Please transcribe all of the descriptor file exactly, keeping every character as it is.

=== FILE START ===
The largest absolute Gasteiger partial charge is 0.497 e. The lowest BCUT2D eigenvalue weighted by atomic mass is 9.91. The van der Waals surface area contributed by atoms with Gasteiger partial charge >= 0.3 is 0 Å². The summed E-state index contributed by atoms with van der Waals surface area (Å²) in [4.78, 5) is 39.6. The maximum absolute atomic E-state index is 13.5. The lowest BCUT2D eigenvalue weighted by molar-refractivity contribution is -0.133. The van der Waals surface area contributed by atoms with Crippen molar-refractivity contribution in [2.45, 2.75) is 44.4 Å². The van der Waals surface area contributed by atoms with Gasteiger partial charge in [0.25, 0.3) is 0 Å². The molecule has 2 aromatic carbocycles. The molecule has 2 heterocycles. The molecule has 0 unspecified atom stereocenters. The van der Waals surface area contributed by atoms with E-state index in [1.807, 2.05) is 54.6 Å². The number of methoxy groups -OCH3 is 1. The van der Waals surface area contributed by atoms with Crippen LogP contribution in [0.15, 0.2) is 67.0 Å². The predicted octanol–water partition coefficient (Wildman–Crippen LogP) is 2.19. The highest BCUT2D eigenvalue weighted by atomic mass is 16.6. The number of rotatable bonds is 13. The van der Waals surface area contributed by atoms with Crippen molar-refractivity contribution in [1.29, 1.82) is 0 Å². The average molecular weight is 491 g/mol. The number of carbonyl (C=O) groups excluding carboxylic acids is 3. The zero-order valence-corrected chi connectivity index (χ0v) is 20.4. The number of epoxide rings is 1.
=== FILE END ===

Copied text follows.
The largest absolute Gasteiger partial charge is 0.497 e. The lowest BCUT2D eigenvalue weighted by atomic mass is 9.91. The van der Waals surface area contributed by atoms with Gasteiger partial charge >= 0.3 is 0 Å². The summed E-state index contributed by atoms with van der Waals surface area (Å²) in [4.78, 5) is 39.6. The maximum absolute atomic E-state index is 13.5. The lowest BCUT2D eigenvalue weighted by molar-refractivity contribution is -0.133. The van der Waals surface area contributed by atoms with Crippen molar-refractivity contribution in [2.45, 2.75) is 44.4 Å². The van der Waals surface area contributed by atoms with Gasteiger partial charge in [0.25, 0.3) is 0 Å². The molecule has 2 aromatic carbocycles. The molecule has 2 heterocycles. The molecule has 0 unspecified atom stereocenters. The van der Waals surface area contributed by atoms with E-state index in [1.807, 2.05) is 54.6 Å². The number of methoxy groups -OCH3 is 1. The van der Waals surface area contributed by atoms with Crippen LogP contribution in [0.15, 0.2) is 67.0 Å². The predicted octanol–water partition coefficient (Wildman–Crippen LogP) is 2.19. The highest BCUT2D eigenvalue weighted by atomic mass is 16.6. The number of rotatable bonds is 13. The van der Waals surface area contributed by atoms with Crippen molar-refractivity contribution in [1.29, 1.82) is 0 Å². The average molecular weight is 491 g/mol. The number of carbonyl (C=O) groups excluding carboxylic acids is 3. The zero-order valence-corrected chi connectivity index (χ0v) is 20.4. The number of epoxide rings is 1.